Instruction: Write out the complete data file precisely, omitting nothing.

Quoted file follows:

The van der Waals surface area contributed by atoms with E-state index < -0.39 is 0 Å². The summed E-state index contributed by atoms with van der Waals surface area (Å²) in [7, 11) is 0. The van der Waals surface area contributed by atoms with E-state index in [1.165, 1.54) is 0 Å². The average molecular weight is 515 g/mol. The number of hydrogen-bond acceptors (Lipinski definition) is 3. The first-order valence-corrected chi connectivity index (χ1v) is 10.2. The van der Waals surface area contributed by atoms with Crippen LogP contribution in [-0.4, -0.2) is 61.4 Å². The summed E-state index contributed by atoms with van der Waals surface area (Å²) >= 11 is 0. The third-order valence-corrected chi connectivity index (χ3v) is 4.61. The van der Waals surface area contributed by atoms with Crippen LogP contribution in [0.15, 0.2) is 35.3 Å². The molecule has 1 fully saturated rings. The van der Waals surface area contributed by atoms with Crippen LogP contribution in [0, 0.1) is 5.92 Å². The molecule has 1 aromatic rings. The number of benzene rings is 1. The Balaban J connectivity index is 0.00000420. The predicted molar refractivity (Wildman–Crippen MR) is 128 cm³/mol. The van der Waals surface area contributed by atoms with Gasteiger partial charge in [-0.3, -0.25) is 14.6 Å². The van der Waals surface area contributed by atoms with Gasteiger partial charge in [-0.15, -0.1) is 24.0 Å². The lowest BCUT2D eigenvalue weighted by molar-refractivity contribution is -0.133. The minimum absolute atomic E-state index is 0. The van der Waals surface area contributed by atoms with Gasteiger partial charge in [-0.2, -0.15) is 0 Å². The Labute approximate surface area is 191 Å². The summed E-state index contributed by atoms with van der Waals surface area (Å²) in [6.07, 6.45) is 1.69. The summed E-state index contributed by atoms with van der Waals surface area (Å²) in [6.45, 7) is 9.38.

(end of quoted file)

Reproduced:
The van der Waals surface area contributed by atoms with E-state index < -0.39 is 0 Å². The summed E-state index contributed by atoms with van der Waals surface area (Å²) in [7, 11) is 0. The van der Waals surface area contributed by atoms with E-state index in [1.165, 1.54) is 0 Å². The average molecular weight is 515 g/mol. The number of hydrogen-bond acceptors (Lipinski definition) is 3. The first-order valence-corrected chi connectivity index (χ1v) is 10.2. The van der Waals surface area contributed by atoms with Crippen LogP contribution in [-0.4, -0.2) is 61.4 Å². The summed E-state index contributed by atoms with van der Waals surface area (Å²) >= 11 is 0. The third-order valence-corrected chi connectivity index (χ3v) is 4.61. The van der Waals surface area contributed by atoms with Crippen LogP contribution in [0.15, 0.2) is 35.3 Å². The molecule has 1 fully saturated rings. The van der Waals surface area contributed by atoms with Crippen LogP contribution in [0, 0.1) is 5.92 Å². The molecule has 1 aromatic rings. The number of benzene rings is 1. The Balaban J connectivity index is 0.00000420. The predicted molar refractivity (Wildman–Crippen MR) is 128 cm³/mol. The van der Waals surface area contributed by atoms with Gasteiger partial charge in [-0.3, -0.25) is 14.6 Å². The van der Waals surface area contributed by atoms with Gasteiger partial charge in [-0.15, -0.1) is 24.0 Å². The lowest BCUT2D eigenvalue weighted by molar-refractivity contribution is -0.133. The minimum absolute atomic E-state index is 0. The van der Waals surface area contributed by atoms with Gasteiger partial charge in [-0.2, -0.15) is 0 Å². The Labute approximate surface area is 191 Å². The summed E-state index contributed by atoms with van der Waals surface area (Å²) in [6.07, 6.45) is 1.69. The summed E-state index contributed by atoms with van der Waals surface area (Å²) in [6.45, 7) is 9.38.